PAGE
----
A greatest hits usually signifies the end of an era for a band. The perfect example is Breaking Benjamin's greatest hits release that came out on Hollywood Records a few years ago. The band hasn't been heard from since then. (If there's a big announcement in three weeks, you can thank me for the reverse jinx.) Anyway, greatest hits albums can signify the end of a band or the end of the band's tenure on a label. Evidently that's not the case with Chevelle. At the end of 2012 they released their greatest hits album with Epic Records, Stray Arrows. Now in April of 2014, they're back with a new album, La Gargola - also out on Epic Records.
Chevelle hasn't changed the formula of what they do well with the past few albums. It's straight-forward hard rock with a bit of a Tool influence that's slightly more melodic and accessible to mainstream audiences. La Gargola is prototypical Chevelle in that way, but there's a little more to it than that too. The album isn't shackled by creative constraints. There's no forced single here. There's no creative compromising for Chevelle, and you can tell this is the record that they wanted to make. There are blistering guitar solos, heavy-handed bridges, minute long instrumentals, and six minute songs spattered everywhere on this album. And while that might not be textbook Chevelle - it's what always should have been textbook Chevelle. It's not that they've never done anything like that on an album before, but they're doing a lot of it with this record. There are some other notable traits that are worth mentioning with this album; notably the guitar effects on this record are trimmed down considerably for a Chevelle record, but the key element is that uncompromising creativity.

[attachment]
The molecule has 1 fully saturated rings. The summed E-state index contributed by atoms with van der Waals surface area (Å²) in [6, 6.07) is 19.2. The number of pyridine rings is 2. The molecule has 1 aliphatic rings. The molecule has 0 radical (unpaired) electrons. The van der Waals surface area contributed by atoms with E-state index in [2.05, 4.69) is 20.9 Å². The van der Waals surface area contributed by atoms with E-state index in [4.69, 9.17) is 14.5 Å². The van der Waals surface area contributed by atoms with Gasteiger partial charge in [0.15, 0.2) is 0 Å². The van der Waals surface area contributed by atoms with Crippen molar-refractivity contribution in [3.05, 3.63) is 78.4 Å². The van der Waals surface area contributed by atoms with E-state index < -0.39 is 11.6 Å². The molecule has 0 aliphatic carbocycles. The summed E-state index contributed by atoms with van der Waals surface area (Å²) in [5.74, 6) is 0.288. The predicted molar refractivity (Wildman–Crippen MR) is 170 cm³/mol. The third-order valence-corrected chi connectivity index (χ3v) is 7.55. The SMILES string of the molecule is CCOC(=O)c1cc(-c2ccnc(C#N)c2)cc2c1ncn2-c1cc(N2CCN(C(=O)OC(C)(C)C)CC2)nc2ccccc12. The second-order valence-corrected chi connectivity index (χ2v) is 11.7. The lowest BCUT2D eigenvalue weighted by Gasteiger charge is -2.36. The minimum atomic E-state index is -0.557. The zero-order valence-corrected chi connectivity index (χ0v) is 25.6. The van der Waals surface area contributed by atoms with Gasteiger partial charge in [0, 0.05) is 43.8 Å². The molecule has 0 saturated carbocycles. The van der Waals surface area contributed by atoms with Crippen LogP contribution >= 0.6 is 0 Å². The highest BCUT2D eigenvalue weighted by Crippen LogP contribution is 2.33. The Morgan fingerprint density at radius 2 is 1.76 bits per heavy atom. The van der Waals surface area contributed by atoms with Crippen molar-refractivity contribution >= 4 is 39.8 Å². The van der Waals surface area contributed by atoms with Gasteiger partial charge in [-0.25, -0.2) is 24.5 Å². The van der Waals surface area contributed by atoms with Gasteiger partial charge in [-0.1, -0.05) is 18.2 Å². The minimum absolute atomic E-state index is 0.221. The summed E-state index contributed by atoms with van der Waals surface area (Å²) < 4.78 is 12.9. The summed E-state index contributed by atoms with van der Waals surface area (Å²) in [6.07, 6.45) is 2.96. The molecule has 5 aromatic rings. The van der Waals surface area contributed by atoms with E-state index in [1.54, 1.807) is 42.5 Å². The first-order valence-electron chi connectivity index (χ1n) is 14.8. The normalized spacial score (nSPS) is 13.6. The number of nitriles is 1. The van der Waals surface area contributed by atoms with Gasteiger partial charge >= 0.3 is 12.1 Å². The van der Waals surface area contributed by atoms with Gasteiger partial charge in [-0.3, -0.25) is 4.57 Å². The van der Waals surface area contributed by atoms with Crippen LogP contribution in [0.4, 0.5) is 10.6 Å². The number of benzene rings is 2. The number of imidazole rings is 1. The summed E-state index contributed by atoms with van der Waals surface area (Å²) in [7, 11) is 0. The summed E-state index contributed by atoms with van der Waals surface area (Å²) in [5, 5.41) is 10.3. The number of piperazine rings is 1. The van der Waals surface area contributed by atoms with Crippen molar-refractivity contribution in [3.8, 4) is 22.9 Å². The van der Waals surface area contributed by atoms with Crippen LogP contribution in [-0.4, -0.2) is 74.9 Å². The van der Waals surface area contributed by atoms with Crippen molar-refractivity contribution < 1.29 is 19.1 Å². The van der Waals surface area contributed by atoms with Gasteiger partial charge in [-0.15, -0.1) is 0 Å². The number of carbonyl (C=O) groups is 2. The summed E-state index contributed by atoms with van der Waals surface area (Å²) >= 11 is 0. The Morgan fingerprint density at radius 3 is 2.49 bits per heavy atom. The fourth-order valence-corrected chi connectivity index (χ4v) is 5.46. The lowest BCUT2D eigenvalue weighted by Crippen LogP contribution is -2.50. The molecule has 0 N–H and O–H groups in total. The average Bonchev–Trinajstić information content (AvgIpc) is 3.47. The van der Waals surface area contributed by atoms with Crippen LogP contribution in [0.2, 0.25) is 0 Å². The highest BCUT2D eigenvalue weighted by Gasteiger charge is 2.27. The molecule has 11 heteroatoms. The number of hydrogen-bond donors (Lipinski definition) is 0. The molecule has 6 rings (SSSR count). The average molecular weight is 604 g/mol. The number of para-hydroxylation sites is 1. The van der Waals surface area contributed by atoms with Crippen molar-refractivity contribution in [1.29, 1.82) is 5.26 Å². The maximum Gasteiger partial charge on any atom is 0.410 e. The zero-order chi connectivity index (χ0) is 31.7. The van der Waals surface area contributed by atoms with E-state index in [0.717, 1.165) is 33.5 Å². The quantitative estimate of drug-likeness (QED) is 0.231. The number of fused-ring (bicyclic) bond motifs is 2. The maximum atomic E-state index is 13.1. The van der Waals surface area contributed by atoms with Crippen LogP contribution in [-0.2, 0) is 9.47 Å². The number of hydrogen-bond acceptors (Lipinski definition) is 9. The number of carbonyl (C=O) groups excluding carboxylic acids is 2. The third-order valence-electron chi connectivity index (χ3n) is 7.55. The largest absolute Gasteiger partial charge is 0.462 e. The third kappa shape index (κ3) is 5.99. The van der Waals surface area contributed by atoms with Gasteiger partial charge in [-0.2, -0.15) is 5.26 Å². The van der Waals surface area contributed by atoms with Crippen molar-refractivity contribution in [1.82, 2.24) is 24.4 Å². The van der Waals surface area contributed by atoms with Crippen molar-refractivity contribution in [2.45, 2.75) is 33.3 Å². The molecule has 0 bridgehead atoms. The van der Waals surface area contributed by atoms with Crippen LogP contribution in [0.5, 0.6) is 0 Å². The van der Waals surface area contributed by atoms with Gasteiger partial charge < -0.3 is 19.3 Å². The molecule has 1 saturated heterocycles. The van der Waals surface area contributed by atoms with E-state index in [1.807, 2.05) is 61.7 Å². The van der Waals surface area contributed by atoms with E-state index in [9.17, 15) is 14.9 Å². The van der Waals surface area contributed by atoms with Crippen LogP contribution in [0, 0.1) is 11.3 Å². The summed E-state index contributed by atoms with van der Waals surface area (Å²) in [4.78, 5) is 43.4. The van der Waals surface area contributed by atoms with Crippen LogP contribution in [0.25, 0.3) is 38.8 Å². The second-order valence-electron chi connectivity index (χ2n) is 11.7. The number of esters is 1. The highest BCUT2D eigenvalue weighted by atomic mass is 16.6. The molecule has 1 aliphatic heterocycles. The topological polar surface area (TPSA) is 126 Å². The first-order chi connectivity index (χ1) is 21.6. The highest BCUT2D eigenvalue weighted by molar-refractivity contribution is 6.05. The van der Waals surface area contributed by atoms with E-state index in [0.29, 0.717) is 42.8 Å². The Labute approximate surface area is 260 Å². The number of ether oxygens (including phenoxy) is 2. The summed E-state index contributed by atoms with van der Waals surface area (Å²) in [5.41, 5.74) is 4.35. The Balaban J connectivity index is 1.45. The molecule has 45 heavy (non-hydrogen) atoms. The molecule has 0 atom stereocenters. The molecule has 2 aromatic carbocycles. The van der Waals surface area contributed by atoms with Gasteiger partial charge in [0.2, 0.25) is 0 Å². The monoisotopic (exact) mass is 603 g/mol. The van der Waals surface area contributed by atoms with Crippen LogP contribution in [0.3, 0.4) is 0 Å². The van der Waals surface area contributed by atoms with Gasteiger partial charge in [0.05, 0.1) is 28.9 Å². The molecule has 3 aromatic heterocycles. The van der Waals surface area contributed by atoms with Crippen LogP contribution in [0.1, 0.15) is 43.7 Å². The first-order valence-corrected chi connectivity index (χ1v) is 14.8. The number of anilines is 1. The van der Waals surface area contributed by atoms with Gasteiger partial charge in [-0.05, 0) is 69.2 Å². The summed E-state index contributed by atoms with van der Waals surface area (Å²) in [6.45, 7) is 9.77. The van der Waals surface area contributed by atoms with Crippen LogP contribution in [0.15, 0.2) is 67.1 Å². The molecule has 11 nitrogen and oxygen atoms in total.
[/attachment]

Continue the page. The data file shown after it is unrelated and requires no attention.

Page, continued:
Chevelle's latest album comes packed with a healthy amount of cool. There are songs that try and tear your speakers apart, but they're accompanied by some immensely beautiful moments too. "One Ocean" is one of the most unique and special Chevelle songs that the band has released because it's so unlike anything they've ever done and there are two or three other songs like that on the record. This album ends up being something really outstanding from Chevelle - is it the quintessential record from the band and one that everyone should listen to before everything else? Probably not. But here's the best thing about this record - it's not the Chevelle record that you've always wanted them to make, it's the Chevelle record that they've always wanted to make.